Date

4-29-2020

Description

Scholars have long considered the Victorian satirical magazine Punch to be a window into the opinions and sensibilities of its predominantly middle-class English audience. Not only did the publication humorously comment upon life in Victorian England, but it often captured aspects of the colonial tension felt between England and its closest overseas colony, Ireland. Although much scholarly attention has been given to the figure of the Irish man in the Victorian periodical press, very little has been written on contemporary depictions of his feminine counterpart, the Irish woman. The omission is curious as the Irish woman represents an interesting figure for study. While the English stereotypes of Irish men in the nineteenth century were preoccupied with Irish male physical appearance "violent, animalistic, subservient" the Irish woman, in the eyes of their English draughtsman, dangerously belied a single archetype, I argue in this paper, precisely because her appearance did not always indicate her Irishness. Therefore, in order to identify the Irish woman's nationality, artists in Punch often aligned Irish women to certain stereotypes of Irish behavior or used them to subvert the expectations of middle-class values. When appearance alone was not enough to classify the Irish woman, supposedly Celtic and feminine actions, attitudes, and sympathies dominated contemporary characterizations. The study of these depictions of Irish women in Punch reveals larger assumptions and anxieties that the average middle-class English public harbored towards Irish women.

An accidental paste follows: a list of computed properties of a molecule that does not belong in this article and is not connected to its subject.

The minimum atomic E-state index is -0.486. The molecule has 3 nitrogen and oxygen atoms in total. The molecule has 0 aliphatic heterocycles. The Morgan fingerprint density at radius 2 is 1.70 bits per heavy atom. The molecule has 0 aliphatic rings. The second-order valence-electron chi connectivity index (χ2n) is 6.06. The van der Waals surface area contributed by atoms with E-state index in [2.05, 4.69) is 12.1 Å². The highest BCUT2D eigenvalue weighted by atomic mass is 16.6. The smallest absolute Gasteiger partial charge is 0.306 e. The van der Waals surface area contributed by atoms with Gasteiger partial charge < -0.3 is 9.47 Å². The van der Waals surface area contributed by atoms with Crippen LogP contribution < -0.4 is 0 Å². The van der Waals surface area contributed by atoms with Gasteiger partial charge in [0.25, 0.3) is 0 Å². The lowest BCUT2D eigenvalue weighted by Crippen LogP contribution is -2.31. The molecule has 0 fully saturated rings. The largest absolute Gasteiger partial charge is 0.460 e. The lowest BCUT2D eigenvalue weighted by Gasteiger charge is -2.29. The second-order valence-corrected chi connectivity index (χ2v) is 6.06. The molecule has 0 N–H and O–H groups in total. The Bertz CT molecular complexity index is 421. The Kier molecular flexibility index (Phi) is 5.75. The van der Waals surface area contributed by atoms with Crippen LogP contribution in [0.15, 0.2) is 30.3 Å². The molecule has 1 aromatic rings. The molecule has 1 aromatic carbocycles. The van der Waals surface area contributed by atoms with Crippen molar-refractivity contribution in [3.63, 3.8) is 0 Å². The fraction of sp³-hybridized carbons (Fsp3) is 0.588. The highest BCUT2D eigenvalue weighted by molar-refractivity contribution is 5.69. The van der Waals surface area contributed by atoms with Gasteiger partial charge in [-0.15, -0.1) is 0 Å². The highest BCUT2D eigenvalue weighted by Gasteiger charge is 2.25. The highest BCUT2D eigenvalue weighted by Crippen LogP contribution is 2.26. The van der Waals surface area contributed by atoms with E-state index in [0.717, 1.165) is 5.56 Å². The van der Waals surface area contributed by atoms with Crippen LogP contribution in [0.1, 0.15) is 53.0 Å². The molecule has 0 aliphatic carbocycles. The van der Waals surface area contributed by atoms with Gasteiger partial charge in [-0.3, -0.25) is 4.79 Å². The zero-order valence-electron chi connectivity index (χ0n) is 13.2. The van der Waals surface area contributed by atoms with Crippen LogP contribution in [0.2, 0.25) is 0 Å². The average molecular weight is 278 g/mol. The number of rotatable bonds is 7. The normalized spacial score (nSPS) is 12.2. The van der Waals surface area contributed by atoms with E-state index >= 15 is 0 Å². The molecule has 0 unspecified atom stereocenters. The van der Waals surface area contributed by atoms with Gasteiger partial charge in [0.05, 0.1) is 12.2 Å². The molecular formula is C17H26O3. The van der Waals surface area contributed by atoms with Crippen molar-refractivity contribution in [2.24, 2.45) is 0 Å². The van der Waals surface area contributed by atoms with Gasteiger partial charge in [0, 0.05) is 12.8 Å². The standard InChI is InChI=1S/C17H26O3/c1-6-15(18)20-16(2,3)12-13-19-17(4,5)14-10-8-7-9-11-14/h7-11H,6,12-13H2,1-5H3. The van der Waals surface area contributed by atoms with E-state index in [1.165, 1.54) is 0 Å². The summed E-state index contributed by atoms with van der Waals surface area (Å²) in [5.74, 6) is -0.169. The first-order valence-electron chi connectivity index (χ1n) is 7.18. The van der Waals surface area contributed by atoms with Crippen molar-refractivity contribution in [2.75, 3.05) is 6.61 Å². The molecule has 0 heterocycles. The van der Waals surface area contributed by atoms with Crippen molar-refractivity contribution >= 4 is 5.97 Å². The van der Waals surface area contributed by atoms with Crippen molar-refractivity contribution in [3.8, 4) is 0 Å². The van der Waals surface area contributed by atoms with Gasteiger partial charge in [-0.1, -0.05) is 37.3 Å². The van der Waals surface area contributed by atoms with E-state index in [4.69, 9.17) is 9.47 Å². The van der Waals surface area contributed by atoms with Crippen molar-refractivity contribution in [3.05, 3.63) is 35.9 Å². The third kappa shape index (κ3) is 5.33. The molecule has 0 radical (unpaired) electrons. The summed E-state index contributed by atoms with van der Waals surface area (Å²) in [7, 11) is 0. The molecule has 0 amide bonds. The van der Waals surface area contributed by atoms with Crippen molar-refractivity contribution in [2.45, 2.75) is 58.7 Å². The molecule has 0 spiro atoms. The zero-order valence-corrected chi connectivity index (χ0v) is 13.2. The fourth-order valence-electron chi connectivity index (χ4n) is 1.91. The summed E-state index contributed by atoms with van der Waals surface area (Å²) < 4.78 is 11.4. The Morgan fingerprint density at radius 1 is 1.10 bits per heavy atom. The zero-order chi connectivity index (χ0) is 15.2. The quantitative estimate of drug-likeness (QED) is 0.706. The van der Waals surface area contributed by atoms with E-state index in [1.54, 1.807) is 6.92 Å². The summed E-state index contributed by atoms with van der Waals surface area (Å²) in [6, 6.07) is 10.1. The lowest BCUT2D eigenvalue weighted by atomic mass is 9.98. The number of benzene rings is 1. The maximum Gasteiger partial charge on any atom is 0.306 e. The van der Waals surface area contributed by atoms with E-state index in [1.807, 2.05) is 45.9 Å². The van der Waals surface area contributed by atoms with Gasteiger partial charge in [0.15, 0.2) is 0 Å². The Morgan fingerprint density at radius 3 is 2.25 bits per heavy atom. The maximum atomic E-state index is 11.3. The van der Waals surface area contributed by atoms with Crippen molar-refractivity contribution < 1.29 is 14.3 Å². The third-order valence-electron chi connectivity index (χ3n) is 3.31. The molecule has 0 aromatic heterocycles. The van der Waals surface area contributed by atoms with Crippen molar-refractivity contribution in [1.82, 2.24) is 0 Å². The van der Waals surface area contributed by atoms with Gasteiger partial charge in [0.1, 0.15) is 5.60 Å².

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Apr 29th, 12:00 AM

Defiance Behind a Pretty Face: The Deceptive Femininity of Irish Women in Punch

Scholars have long considered the Victorian satirical magazine Punch to be a window into the opinions and sensibilities of its predominantly middle-class English audience. Not only did the publication humorously comment upon life in Victorian England, but it often captured aspects of the colonial tension felt between England and its closest overseas colony, Ireland. Although much scholarly attention has been given to the figure of the Irish man in the Victorian periodical press, very little has been written on contemporary depictions of his feminine counterpart, the Irish woman. The omission is curious as the Irish woman represents an interesting figure for study. While the English stereotypes of Irish men in the nineteenth century were preoccupied with Irish male physical appearance "violent, animalistic, subservient" the Irish woman, in the eyes of their English draughtsman, dangerously belied a single archetype, I argue in this paper, precisely because her appearance did not always indicate her Irishness. Therefore, in order to identify the Irish woman's nationality, artists in Punch often aligned Irish women to certain stereotypes of Irish behavior or used them to subvert the expectations of middle-class values. When appearance alone was not enough to classify the Irish woman, supposedly Celtic and feminine actions, attitudes, and sympathies dominated contemporary characterizations. The study of these depictions of Irish women in Punch reveals larger assumptions and anxieties that the average middle-class English public harbored towards Irish women.